Calamari and Gravlax at Double Tree

It might have been transformed by the Hilton Group but Meadowhead's Double Tree restaurant still means business. 
 
Saved from closure by the Hilton Group last year, it's not the most glamorous looking hotel from the outside – the visiting business customer is still a core audience –  but once inside the newly renovated dining room things looked a damn sight prettier.  With smart tableware, comfy seating and a bar area housing a grand piano, we settled down at our table quite comfortably.  This being a hotel restaurant, the dining room was busy with residents escaping the four walls of their hotel room and businessmen working after hours.  A party of about eight ladies sat down about half way through our meal making for a real mix of diners.
 
The menu is quite traditional with popular choices including ham hock terrine, sea bass and steak, but things are kept interesting with dishes such as roasted cauliflower, fennel and okra curry.  Everything's reasonably priced with starters going for about a fiver and mains starting at about £11.  There's also a fixed price menu making this a bit more affordable for those on a budget.
 
Wanting to put the hotel to the test, I chose one of my favourites for starter; calamari with an aioli dip (£7.50).  Not only is calamari one of my favourites, it's also a bit tricky to get right as it's prone to overcooking.  Thankfully this one passed the test.  Thick chunks of calamari had a little bite but still melted in the mouth.  The batter was just how I like it; light and airy.  The dip was good and overall it was a good start to the meal.
 

 
The husband also went for a light starter.  Homemade gravlax (£6.96) was said to have been cured with dill, vodka and lemon but the beautifully deep pink colour to the edge of the fish suggested that some beetroot had made its way into the marinade too.  The side of ginger roasted lemon chutney was the main reason for his ordering the dish; and it was interesting. With the heat of the ginger and tartness of the lemon working quite well with the clean tasting salmon- it proved to be a very tasty opener.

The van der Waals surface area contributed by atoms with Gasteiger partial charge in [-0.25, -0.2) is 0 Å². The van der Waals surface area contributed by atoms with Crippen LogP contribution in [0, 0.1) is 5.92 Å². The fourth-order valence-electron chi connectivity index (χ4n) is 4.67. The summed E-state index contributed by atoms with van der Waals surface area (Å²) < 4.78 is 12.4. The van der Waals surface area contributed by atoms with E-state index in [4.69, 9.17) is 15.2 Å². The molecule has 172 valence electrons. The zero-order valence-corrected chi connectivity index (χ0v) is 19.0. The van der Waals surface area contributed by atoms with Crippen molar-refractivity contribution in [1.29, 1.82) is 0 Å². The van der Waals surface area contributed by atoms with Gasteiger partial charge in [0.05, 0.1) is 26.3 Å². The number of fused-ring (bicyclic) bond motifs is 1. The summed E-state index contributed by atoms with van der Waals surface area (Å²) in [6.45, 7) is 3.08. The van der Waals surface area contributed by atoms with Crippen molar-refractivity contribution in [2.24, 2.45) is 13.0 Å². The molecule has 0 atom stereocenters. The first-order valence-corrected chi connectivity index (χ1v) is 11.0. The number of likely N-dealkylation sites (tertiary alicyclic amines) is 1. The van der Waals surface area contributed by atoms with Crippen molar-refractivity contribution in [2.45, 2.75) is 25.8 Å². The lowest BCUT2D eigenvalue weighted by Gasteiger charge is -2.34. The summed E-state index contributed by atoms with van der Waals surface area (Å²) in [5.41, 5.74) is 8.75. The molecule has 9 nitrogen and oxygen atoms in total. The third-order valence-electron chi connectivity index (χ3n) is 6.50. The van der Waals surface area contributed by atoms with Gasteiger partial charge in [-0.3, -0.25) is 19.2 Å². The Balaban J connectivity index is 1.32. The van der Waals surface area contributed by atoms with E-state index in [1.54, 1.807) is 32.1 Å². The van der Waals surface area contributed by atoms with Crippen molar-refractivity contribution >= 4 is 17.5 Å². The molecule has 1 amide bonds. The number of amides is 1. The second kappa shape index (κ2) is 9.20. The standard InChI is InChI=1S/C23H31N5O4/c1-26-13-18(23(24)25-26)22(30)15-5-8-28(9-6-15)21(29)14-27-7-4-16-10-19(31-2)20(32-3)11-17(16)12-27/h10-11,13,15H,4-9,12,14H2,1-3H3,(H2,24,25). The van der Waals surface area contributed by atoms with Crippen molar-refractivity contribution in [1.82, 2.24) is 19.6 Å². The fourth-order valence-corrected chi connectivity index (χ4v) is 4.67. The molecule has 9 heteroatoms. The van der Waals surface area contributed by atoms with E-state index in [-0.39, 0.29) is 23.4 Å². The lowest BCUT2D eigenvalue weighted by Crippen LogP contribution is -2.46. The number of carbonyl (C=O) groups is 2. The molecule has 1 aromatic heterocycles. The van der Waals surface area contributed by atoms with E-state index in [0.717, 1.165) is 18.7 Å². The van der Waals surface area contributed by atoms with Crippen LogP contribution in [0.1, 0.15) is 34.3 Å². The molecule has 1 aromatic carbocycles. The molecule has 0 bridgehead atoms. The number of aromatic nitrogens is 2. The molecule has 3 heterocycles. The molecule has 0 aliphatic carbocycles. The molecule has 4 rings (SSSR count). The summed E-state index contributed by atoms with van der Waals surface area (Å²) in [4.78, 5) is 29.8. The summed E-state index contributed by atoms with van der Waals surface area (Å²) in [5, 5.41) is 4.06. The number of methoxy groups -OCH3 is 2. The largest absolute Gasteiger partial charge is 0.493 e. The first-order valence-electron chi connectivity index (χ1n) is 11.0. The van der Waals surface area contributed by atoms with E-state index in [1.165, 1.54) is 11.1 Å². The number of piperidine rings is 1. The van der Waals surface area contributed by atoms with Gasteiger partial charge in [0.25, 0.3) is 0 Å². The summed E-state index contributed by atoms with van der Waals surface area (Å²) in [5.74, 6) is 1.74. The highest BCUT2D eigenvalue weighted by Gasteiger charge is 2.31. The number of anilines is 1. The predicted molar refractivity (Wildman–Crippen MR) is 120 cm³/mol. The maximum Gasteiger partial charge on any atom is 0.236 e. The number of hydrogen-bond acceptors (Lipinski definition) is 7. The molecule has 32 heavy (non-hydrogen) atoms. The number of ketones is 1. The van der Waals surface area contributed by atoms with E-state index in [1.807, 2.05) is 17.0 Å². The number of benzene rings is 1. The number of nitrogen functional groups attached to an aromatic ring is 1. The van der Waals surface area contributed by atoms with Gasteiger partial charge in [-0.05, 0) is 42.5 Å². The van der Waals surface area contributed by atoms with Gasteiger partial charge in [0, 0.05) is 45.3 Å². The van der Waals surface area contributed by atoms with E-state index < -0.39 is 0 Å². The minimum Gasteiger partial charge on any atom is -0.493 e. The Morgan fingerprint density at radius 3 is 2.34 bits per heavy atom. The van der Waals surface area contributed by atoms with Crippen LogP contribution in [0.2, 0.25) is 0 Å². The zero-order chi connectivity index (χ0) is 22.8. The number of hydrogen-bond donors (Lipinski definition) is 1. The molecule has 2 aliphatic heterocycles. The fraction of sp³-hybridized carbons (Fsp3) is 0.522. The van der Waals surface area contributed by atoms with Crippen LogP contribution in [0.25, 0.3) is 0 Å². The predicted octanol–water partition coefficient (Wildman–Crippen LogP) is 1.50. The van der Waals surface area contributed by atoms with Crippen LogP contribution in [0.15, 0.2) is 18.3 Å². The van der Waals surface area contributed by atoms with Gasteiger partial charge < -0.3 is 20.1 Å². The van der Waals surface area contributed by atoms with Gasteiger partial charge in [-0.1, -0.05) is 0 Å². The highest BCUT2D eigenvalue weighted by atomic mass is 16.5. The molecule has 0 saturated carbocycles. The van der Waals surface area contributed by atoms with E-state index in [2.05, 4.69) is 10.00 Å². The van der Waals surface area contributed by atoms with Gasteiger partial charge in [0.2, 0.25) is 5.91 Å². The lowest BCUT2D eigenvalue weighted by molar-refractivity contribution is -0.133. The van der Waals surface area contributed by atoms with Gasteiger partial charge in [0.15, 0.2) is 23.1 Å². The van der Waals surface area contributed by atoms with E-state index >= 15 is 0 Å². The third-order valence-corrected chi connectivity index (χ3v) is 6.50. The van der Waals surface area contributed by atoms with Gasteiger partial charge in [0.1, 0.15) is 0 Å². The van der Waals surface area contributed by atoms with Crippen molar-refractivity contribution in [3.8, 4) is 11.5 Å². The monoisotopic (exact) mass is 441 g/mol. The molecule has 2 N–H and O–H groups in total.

For main, I almost went for the sea bass, but I gave in to the carnivore in me and plumped for the lamb shank (£18.50) instead.  The waitress warned me that there would be a wait as the chef is quite particular and likes to ensure that his shanks are perfect before they leave the kitchen.  I was happy with that; how could I complain at a chef wanting to take care over my dish?!
 
It was served with mash and some kale making it a perfect dish for a winter's evening.  The meat was tasty and tender, gravy was thick and rich and the mash was creamy.  It was a large dish, and although I tried to finish it, the huge pile of mash did defeat me and I had to give in without clearing my plate.
 

 
My husband also stuck to the traditional British options for mains and ordered cottage's pie (£14.25).  Hardly the most exciting option on the menu, but the inclusion of feather blade of beef and oxtail in this cottage pie really sold it.  It was well presented with the pie served in a little copper saucepan and veg to the side.
 
It was really good; the meat filling was packed with chunks of tender meat and rich gravy.  The potato topping was tasty and veg was cooked well with a bit of bite left to the carrots.  We were both pleased with our choices.  
 
Purely for the purpose of the blog, we also went for dessert.  Once again I ordered something that involved a bit of a wait but given how much we'd eaten so far, this was no great trauma.
 

 
 My cherry brandy and dark chocolate pot (£4.95) was well worth the wait. The taste of brandy came through quite strongly in the chocolate and I felt like I was eating a big fat liquor chocolate (no bad thing!).  The pistachio brittle was unusual as you would normally expect to see peanuts being used.
 
It was good, although the switch in nuts lead to the brittle tasting raw or more natural than previous brittles I'd had.
 

 
The hubby went for honey and ginger panacotta and it was gorgeous.  The panacotta was light and creamy with subtle flavours of honey and lemon coming through.  There was perfectly formed shortbread too.
 

 
All in all it had been an enjoyable meal.  The food had been consistently good all the way through the meal and although there wasn't any amazing 'wow' factor to any of our dishes (probably a consequence of our choices), there was some good solid cooking and I'd happily recommend the hotel to anyone wanting to stay in Sheffield, just on the back of the food.
 
Visit The Double Tree by Hilton Hotel Sheffield Park website here.
 




There are no comments

Add yours